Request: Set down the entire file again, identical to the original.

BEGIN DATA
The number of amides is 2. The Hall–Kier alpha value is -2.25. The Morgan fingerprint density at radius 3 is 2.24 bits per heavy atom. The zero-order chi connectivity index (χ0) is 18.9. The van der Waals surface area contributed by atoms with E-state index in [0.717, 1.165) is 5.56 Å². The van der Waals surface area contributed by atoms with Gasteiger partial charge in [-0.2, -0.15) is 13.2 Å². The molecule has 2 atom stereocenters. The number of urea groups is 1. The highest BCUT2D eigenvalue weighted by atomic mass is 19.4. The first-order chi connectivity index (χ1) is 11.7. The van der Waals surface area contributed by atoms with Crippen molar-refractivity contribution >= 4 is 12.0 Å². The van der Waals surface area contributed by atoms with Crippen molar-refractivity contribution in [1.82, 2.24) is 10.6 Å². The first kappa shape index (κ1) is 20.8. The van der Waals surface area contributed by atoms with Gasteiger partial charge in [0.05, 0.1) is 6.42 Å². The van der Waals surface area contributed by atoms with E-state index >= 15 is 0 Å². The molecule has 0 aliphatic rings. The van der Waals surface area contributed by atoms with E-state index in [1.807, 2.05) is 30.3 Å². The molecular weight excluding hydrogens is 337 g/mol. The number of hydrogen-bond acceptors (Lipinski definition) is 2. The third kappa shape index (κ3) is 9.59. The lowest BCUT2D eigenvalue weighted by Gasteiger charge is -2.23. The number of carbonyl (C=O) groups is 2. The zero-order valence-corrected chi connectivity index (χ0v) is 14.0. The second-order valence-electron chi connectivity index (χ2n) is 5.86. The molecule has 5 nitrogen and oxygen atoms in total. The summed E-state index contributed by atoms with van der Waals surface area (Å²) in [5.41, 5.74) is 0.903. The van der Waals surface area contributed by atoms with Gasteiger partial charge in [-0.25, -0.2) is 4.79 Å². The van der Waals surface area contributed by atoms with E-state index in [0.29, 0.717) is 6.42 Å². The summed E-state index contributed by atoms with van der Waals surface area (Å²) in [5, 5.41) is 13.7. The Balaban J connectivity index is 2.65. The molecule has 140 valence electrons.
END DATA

The number of amides is 2. The Hall–Kier alpha value is -2.25. The Morgan fingerprint density at radius 3 is 2.24 bits per heavy atom. The zero-order chi connectivity index (χ0) is 18.9. The van der Waals surface area contributed by atoms with E-state index in [0.717, 1.165) is 5.56 Å². The van der Waals surface area contributed by atoms with Gasteiger partial charge in [-0.2, -0.15) is 13.2 Å². The molecule has 2 atom stereocenters. The number of urea groups is 1. The highest BCUT2D eigenvalue weighted by atomic mass is 19.4. The first-order chi connectivity index (χ1) is 11.7. The van der Waals surface area contributed by atoms with Crippen molar-refractivity contribution >= 4 is 12.0 Å². The van der Waals surface area contributed by atoms with Crippen molar-refractivity contribution in [1.82, 2.24) is 10.6 Å². The first kappa shape index (κ1) is 20.8. The van der Waals surface area contributed by atoms with Gasteiger partial charge in [0.05, 0.1) is 6.42 Å². The van der Waals surface area contributed by atoms with E-state index >= 15 is 0 Å². The molecule has 0 aliphatic rings. The van der Waals surface area contributed by atoms with E-state index in [1.807, 2.05) is 30.3 Å². The molecular weight excluding hydrogens is 337 g/mol. The number of hydrogen-bond acceptors (Lipinski definition) is 2. The third kappa shape index (κ3) is 9.59. The lowest BCUT2D eigenvalue weighted by Gasteiger charge is -2.23. The number of carbonyl (C=O) groups is 2. The zero-order valence-corrected chi connectivity index (χ0v) is 14.0. The second-order valence-electron chi connectivity index (χ2n) is 5.86. The molecule has 5 nitrogen and oxygen atoms in total. The summed E-state index contributed by atoms with van der Waals surface area (Å²) in [5.41, 5.74) is 0.903. The van der Waals surface area contributed by atoms with Gasteiger partial charge in [-0.25, -0.2) is 4.79 Å². The van der Waals surface area contributed by atoms with E-state index in [0.29, 0.717) is 6.42 Å². The summed E-state index contributed by atoms with van der Waals surface area (Å²) in [5, 5.41) is 13.7. The Balaban J connectivity index is 2.65. The molecule has 140 valence electrons.